Change of Indian Foreign Policy after the Cold War

Why Change ?

  • The collapse and disintegration of the USSR ended Cold War
  • The acceleration in the processes of globalisation
  • The South Asian region is also full of contradictions, disparities and paradoxes

What were the changes?

1)Change of Foreign policy from idealism[a set of principles and phiosophy] to pragmatism[mixture of both idealism and realism] – Eg : India – Israel bilateral relationship

2)More thrust is given to economic diplomacy – Eg: India – Japan bilateral relationship

3)More emphasis on soft power – making to do what we want by force of attraction rather than coersion..This policy is done through political values, culture etc… 

  • India started using its Development Assistance Program as an effective foreign policy tool which India employs to earn goodwill and friends of India particularly in developing countries. India’s assistance in capacity building and infrastructure development is much appreciated by the recipient countries as the assistance is invariably non-prescriptive and the priorities are determined by the recipient State

4)Increasing importance to multilateral diplomacy – Eg : BRICS , BIMSTEC etc

5)Much more assertive in nature ..

  • Refering to human rights violation in Baluchistan
  • India’s stance in South China Sea issue – India have categorically criticesed China alongwith US

6)Disarmament/ Non-Proliferation Nuclear Doctrine : India’s disarmament policy is directed at achieving a world free from weapons of mass destruction, including nuclear weapons; it advocates a universal, non-discriminatory disarmament in a time-bound, phased and verifiable manner; this approach is reflected in the Rajiv Gandhi Action Plan which India submitted at the UNGA in 1998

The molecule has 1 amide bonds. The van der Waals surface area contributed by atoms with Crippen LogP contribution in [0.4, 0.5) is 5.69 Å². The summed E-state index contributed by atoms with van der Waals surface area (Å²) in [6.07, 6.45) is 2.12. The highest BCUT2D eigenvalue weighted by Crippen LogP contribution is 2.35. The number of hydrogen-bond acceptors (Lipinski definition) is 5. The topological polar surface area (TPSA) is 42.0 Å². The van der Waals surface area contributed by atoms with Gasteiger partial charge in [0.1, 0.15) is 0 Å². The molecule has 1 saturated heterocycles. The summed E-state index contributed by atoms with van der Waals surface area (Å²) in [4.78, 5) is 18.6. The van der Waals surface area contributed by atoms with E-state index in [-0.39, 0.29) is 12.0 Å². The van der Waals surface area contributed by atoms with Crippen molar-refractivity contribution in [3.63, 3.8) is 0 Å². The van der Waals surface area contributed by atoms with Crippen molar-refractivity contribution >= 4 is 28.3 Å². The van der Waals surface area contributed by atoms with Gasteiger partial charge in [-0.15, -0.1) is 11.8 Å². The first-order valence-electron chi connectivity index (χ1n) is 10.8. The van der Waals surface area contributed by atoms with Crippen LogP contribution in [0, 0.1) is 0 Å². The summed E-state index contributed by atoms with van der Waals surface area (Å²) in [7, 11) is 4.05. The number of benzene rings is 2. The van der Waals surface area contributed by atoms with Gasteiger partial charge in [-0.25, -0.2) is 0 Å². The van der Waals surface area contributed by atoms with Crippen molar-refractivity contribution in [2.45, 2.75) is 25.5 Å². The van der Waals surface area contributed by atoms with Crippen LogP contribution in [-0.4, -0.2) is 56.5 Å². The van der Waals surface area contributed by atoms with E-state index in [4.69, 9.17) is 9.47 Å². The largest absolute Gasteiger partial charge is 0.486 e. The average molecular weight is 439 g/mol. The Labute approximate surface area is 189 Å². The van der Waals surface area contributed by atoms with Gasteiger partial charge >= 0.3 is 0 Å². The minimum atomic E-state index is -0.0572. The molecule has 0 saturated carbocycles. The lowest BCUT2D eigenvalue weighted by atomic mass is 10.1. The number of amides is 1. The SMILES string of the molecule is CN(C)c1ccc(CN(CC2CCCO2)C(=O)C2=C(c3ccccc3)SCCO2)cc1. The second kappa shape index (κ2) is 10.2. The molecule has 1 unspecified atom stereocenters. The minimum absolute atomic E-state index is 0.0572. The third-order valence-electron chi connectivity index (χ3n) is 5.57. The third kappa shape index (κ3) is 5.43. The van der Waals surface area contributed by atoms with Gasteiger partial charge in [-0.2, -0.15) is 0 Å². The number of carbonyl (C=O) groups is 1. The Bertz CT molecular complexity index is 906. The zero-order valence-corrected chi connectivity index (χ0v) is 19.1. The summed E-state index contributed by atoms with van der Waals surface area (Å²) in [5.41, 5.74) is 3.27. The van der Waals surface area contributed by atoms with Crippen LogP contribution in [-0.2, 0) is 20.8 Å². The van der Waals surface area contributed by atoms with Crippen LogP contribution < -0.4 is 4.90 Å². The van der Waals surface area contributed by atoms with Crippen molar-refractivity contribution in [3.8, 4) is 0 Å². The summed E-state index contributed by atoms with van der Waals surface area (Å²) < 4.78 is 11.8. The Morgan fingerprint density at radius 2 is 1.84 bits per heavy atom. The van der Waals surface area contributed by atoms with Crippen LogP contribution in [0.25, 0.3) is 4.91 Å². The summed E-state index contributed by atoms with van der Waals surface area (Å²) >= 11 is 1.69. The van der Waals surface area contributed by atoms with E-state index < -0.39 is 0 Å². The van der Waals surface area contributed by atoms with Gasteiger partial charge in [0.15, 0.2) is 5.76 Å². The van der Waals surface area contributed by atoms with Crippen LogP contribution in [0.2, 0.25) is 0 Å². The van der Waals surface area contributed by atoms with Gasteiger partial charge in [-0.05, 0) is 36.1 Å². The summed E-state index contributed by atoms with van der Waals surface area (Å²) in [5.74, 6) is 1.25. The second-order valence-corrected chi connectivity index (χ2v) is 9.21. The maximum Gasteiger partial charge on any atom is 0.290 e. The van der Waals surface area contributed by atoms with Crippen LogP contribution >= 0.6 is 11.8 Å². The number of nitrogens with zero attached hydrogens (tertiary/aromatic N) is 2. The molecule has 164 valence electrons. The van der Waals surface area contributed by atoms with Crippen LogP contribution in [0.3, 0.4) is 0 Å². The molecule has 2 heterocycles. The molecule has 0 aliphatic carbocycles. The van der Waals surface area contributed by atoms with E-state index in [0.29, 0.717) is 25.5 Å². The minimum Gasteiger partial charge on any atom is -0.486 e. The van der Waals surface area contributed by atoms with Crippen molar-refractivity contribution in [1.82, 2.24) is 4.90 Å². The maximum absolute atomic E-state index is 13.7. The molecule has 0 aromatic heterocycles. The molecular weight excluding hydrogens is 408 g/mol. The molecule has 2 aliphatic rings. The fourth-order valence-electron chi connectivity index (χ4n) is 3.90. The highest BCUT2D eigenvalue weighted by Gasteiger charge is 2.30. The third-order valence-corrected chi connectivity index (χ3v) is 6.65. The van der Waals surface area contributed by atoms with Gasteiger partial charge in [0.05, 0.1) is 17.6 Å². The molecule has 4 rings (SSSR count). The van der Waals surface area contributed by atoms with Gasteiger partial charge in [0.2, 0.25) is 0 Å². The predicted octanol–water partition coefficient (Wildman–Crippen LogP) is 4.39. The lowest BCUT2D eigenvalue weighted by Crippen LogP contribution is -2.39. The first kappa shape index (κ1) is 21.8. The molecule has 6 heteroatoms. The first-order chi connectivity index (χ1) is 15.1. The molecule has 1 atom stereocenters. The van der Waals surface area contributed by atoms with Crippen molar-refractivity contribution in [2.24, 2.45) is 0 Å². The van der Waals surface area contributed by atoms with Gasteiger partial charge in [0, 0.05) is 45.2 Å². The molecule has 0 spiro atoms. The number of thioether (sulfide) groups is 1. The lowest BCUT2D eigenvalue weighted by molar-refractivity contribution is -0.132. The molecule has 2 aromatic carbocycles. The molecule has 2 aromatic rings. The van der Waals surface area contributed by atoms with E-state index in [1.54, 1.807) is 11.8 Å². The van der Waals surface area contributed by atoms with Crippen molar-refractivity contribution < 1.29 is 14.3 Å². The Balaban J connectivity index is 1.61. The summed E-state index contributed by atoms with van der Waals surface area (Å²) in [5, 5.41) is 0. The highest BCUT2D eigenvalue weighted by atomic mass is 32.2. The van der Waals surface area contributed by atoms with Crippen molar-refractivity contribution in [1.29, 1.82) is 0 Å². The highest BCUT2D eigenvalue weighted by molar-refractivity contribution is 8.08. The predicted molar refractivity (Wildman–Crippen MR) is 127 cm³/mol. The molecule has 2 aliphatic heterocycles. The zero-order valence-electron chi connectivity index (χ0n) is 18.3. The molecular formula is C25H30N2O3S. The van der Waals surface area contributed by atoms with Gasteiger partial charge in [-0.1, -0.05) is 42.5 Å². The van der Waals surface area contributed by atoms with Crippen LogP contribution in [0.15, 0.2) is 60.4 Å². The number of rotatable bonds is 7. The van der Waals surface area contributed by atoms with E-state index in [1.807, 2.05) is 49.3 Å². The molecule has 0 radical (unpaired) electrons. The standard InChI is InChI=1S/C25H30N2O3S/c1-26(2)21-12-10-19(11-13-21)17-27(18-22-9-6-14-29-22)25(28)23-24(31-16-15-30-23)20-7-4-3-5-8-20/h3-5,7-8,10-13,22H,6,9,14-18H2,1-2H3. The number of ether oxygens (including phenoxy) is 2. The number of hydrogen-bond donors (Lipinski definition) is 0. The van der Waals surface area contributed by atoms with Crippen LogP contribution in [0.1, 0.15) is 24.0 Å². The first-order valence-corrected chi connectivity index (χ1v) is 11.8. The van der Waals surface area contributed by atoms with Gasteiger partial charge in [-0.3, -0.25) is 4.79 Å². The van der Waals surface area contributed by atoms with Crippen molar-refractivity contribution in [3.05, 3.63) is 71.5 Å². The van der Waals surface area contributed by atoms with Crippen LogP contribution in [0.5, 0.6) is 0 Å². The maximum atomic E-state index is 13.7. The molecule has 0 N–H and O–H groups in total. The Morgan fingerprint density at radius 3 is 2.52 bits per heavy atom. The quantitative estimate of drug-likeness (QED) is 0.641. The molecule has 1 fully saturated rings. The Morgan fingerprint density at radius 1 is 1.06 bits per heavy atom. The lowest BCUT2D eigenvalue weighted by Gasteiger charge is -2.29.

7)Climate Change: India considers climate change as a global problem demanding global efforts and global solutions. India ratified the UN Framework Convention on Climate Change (1993) and Kyoto Protocol (2002)

8)Terrorism: India has been a victim of terrorism for decades; this issue has therefore engaged the attention of India’s foreign policy makers for past several decades . India has adopted a policy of zero tolerance to the scourge of terrorism and condemns it as well as religious extremism and fundamentalism in any form or manifestation. It underlines the challenge posed by terrorism to international security during bilateral meets and at regional and international fora. In 1996, India introduced at UN the Draft Comprehensive Convention on International Terrorism and is now advocating its early adoption

9)Global Governance: In India’s assessment the contemporary structures of global governance including UN and international financial institutions such as World Bank, IMF etc have proved inadequate in dealing with the political and economic crisis of present days and therefore the international community deserves new structures of global governance to confront cross-cutting and trans-national challenges. Eg : India seeks UN reform, including reform of UN Security Council



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